Thyrotropin (TSH)-induced production of vascular endothelial growth factor in thyroid cancer cells in vitro: evaluation of TSH signal transduction and of angiogenesis-stimulating growth factors

J Clin Endocrinol Metab. 2004 Dec;89(12):6139-45. doi: 10.1210/jc.2004-1260.


Thyroid tumor growth requires angiogenesis, and vascular endothelial growth factor (VEGF) has been shown to be the most important endothelial mitogen. TSH is the major thyrotropic hormone, but its impact to modulate VEGF production has not yet been studied. Several other growth factors have also been shown to affect thyroid cancer cell growth and function in vitro. Therefore, the aim of the current study was to 1) establish the effect of TSH on VEGF as well as 2) evaluate the TSH signal transduction of this effect, and 3) screen other growth factors for the ability to modulate VEGF in thyroid cancer cell lines. HTC, a follicular cancer cell line lacking endogenous TSH receptor (TSHr), its receptor positive variant (HTC TSHr), and a cell line of Huerthle cell origin (XTC) were used. After stimulation with growth factors in vitro [TSH; epidermal growth factor (EGF), IGF, placenta growth factor, TGF-alpha, TGF-beta1, fibroblast growth factor, platelet-derived growth factor, and hepatocyte growth factor] cells were analyzed for VEGF gene expression by Northern blotting and for VEGF protein by enzyme immunoassay. TSHr signal transduction was evaluated by analyzing the effect of stimulators (cholera toxin, 8-bromo-cAMP, forskolin, and 12-O-tetradecanoyl-phorbol-13-acetate) and inhibitors (2',5'-dideoxyadenosine and staurosporine) on VEGF protein levels under basal and TSH-stimulated conditions. TSH increased VEGF mRNA and protein in a dose-dependent manner in HTC TSHr and XTC cells by up to 40%. The effects of TSH were mediated by protein kinase C (PKC), rather than protein kinase A (PKA), stimulation, because inhibition of PKC by staurosporine resulted in a decrease in VEGF production of up to 65%, whereas inhibition of the PKA signal transduction pathway (2',5'-dideoxyadenosine) resulted in only a minor decrease. TSH was not the most powerful stimulator of VEGF production. TGF-beta1 and EGF were 1.5- to 2-fold more potent. Placenta growth factor and TGF-alpha did not induce VEGF production in TSHr-positive HTC cells, whereas they did induce VEGF production in TSHr-negative HTC cells. In thyroid cancer cell lines, TSH induces VEGF production involving the PKC, rather than the PKA, pathway. However, EGF and TGF-beta increase the capacity of thyroid cancer cells to provide VEGF more effectively than TSH. In the absence of a functioning TSHr, additional growth factors, such as TGF-alpha, increase capacity for VEGF stimulation.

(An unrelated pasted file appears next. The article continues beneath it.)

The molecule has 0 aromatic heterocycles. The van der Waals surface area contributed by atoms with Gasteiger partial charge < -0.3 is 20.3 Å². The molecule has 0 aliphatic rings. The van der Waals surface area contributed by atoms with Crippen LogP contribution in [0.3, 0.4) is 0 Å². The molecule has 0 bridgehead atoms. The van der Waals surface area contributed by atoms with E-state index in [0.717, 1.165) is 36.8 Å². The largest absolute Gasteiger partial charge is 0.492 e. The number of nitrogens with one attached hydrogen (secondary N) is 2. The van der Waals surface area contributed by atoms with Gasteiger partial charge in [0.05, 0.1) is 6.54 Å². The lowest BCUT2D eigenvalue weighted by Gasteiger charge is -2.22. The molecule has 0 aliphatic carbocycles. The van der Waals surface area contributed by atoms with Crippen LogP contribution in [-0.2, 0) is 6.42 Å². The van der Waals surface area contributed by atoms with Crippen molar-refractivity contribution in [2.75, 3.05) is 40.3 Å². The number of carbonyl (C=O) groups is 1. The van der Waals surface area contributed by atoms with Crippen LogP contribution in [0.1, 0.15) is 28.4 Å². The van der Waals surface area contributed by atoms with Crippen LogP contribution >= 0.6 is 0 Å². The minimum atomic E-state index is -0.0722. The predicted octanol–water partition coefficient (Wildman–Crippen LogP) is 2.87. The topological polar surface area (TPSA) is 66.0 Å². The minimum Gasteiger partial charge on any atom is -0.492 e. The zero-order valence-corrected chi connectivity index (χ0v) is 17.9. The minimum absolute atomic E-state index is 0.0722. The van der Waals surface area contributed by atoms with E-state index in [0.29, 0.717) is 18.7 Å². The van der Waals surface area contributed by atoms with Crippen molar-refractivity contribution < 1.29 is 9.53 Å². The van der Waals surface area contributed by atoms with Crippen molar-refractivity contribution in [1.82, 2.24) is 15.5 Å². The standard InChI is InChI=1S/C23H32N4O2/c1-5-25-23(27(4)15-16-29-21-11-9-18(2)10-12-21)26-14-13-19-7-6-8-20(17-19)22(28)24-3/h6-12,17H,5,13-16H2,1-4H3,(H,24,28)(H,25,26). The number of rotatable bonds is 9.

Publication types

  • Research Support, Non-U.S. Gov't

MeSH terms

  • Cell Line, Tumor
  • Growth Substances / pharmacology*
  • Humans
  • Neovascularization, Pathologic / chemically induced*
  • Receptors, Thyrotropin / metabolism*
  • Signal Transduction*
  • Thyroid Neoplasms / blood supply*
  • Thyroid Neoplasms / metabolism*
  • Thyroid Neoplasms / pathology
  • Thyrotropin / pharmacology*
  • Vascular Endothelial Growth Factor A / biosynthesis*
  • Vascular Endothelial Growth Factor A / metabolism


  • Growth Substances
  • Receptors, Thyrotropin
  • Vascular Endothelial Growth Factor A
  • Thyrotropin